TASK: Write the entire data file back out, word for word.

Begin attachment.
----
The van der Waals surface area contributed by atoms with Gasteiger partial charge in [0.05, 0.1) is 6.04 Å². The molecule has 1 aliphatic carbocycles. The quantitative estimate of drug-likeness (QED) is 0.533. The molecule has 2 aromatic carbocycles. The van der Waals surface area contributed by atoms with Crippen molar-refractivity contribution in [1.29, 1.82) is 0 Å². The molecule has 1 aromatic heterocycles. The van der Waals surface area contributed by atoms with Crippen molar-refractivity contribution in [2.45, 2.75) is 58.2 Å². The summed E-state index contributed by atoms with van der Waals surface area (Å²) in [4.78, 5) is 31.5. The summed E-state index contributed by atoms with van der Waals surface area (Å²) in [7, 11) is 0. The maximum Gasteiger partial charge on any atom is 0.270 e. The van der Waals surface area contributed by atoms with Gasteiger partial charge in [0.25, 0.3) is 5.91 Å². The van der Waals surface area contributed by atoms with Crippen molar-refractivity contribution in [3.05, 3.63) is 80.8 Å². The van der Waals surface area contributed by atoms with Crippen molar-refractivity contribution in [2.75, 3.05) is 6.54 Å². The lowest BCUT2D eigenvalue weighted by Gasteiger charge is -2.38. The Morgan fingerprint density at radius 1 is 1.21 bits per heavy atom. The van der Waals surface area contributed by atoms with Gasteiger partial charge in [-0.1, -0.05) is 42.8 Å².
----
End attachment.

The van der Waals surface area contributed by atoms with Gasteiger partial charge in [0.05, 0.1) is 6.04 Å². The molecule has 1 aliphatic carbocycles. The quantitative estimate of drug-likeness (QED) is 0.533. The molecule has 2 aromatic carbocycles. The van der Waals surface area contributed by atoms with Crippen molar-refractivity contribution in [1.29, 1.82) is 0 Å². The molecule has 1 aromatic heterocycles. The van der Waals surface area contributed by atoms with Crippen molar-refractivity contribution in [2.45, 2.75) is 58.2 Å². The summed E-state index contributed by atoms with van der Waals surface area (Å²) in [4.78, 5) is 31.5. The summed E-state index contributed by atoms with van der Waals surface area (Å²) in [7, 11) is 0. The maximum Gasteiger partial charge on any atom is 0.270 e. The van der Waals surface area contributed by atoms with Gasteiger partial charge in [0.25, 0.3) is 5.91 Å². The van der Waals surface area contributed by atoms with Crippen molar-refractivity contribution in [3.05, 3.63) is 80.8 Å². The van der Waals surface area contributed by atoms with Crippen molar-refractivity contribution in [2.75, 3.05) is 6.54 Å². The lowest BCUT2D eigenvalue weighted by Gasteiger charge is -2.38. The Morgan fingerprint density at radius 1 is 1.21 bits per heavy atom. The van der Waals surface area contributed by atoms with Gasteiger partial charge in [-0.1, -0.05) is 42.8 Å².